Red Roof outsources tech stack to HotelKey to help fight labor shortages

When George Limbert started as president of Red Roof, he met with the hotel brand’s franchise operators to better understand what was going well — and what wasn’t.

He became interim president of the Ohio-based company in late 2020 and fully assumed the role in August 2021. During that time, of course, the industry struggled.

The Red Roof portfolio includes 682 hotels across four brands. More than 100 of them are operated by two franchises affiliated with the Red Roof corporate. The rest are operated by independent franchise owners.

One of the top issues was the lack of hospitality workers in the current labor shortage. They needed franchises to reduce their reliance on workers, and technology is a big piece to solving that puzzle.

“Innovation to help with the labor shortage is imperative for us at the brand level,” said Limbert.

That’s why Red Roof announced Friday night that it is partnering with Texas-based HotelKey as the official property management system for the company.

All Red Roof franchise owners must use the official corporate technology system, which has historically been developed, hosted and supported in-house. It was clear that Red Roof was limited in what it could invest in, so it had to outsource, said Ted Hutchins, Red Roof’s chief information officer.

The platform’s simple interface will be a big help for owner-operators with employee training, he said.

“As you can imagine, they have a huge turnover in this job market. One of the biggest problems is that if you have an old, creaky interface, it takes a long time to train,” Hutchins said.

The HotelKey platform will streamline a number of Red Roof functions, including property management, guest management, central booking, point of sale, connectivity with third-party booking platforms and a loyalty program. Owner-operators will also have access to technology, such as cleaning and preventive maintenance applications and electronic signatures, that Red Roof has not been able to invest in in the past due to a lack of resources.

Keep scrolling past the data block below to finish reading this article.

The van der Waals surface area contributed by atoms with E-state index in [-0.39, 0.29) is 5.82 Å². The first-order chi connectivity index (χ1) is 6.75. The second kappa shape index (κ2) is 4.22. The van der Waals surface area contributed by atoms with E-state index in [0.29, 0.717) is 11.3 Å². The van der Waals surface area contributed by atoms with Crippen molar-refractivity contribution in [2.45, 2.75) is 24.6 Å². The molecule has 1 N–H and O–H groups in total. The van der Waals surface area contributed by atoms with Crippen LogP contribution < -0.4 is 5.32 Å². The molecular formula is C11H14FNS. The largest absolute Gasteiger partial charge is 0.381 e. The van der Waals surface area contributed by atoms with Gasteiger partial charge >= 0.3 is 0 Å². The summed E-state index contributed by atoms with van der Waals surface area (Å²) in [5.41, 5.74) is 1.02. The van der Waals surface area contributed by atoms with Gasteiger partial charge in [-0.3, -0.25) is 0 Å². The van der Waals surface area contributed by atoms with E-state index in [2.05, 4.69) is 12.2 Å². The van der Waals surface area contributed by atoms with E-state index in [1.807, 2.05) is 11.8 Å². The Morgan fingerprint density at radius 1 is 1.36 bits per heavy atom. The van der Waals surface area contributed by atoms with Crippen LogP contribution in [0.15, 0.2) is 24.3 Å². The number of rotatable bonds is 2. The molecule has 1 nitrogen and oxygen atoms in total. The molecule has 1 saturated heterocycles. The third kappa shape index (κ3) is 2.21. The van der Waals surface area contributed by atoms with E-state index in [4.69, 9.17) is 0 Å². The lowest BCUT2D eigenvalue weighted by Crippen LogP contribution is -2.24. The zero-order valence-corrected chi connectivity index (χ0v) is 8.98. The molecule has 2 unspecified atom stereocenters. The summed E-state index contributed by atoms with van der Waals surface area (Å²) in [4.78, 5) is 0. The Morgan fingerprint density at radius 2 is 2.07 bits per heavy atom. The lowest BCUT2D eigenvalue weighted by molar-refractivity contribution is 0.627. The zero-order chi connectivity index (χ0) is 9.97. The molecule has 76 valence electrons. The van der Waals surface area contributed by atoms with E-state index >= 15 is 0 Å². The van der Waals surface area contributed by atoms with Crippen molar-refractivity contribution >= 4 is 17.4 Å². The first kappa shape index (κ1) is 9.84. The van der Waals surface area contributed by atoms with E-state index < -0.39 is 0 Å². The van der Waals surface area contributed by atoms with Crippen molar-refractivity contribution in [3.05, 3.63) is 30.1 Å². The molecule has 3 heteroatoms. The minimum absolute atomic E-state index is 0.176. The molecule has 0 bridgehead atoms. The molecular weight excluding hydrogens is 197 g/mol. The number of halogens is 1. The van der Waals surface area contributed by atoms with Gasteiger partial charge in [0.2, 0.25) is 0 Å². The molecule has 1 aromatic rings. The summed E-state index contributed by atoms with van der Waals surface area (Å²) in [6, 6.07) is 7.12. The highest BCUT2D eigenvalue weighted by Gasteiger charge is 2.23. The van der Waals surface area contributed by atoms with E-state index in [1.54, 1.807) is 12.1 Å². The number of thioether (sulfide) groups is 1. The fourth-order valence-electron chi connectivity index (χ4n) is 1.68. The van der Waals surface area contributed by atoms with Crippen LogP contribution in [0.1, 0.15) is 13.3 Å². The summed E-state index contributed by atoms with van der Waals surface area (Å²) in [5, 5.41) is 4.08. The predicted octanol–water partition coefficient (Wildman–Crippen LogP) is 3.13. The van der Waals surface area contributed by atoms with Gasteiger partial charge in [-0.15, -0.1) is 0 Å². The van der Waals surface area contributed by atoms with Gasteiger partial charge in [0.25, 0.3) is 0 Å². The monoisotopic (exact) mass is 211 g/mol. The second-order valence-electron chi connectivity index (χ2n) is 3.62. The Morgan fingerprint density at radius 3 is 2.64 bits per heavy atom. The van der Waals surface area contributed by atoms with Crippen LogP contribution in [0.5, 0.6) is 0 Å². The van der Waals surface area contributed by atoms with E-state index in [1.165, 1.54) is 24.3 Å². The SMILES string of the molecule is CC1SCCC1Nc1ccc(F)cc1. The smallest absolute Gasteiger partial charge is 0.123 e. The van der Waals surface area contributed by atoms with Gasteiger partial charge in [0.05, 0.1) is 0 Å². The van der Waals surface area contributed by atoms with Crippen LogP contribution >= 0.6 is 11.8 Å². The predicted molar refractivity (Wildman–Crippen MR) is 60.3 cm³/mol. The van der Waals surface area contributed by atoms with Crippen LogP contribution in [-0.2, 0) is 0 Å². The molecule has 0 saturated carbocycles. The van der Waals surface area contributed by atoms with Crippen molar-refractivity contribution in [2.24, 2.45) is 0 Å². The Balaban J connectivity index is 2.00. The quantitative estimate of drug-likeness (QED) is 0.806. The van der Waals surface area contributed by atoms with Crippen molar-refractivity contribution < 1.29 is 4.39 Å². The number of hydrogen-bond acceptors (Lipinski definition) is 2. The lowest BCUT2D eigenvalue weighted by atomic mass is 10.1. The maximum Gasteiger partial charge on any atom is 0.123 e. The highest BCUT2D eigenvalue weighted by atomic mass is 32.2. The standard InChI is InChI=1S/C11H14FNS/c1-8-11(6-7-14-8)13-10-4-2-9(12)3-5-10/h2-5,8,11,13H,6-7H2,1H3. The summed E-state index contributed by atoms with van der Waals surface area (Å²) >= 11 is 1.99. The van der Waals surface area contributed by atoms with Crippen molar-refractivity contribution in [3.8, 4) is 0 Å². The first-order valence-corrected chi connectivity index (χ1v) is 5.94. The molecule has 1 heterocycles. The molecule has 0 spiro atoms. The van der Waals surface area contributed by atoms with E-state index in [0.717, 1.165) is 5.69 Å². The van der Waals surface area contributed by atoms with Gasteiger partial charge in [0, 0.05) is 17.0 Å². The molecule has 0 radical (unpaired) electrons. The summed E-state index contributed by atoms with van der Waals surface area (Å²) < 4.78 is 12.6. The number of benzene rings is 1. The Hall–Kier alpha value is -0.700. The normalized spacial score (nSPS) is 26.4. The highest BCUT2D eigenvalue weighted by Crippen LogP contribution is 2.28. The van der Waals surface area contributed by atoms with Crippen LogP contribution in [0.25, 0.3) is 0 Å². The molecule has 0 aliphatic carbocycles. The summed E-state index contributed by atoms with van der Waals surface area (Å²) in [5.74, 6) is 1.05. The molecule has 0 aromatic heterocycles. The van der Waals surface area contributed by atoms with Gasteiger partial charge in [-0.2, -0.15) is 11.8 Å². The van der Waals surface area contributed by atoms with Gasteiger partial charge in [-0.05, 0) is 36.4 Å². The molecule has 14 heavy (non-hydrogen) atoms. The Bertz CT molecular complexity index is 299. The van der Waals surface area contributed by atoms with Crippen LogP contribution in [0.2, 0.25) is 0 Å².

Franchise owners pay a fee to the Red Roof company for the technology it provides. This fee had been used to operate the internal software system and will now be used to operate the HotelKey system.

“We’re coming from an internal system where we put in $1 and get maybe 10, 20 cents of innovation out of it,” Hutchins said. “The community model allows me to put in $1 and get two, three, four dollars back.”

It’s unclear at this point how well the technology will lead to more visitor sales.

“It’s hard for us to predict … but there are indications that there is better connectivity with some [online travel agencies] and less complexity in booking leads to better conversion,” Hutchins said.

Is it better to sign with a new company or a legacy player?

HotelKey is part of a newer generation of hotel technology, similar to products offered by Canary Technologies, which just raised $30 million, and Stayntouch, the MCR-owned system.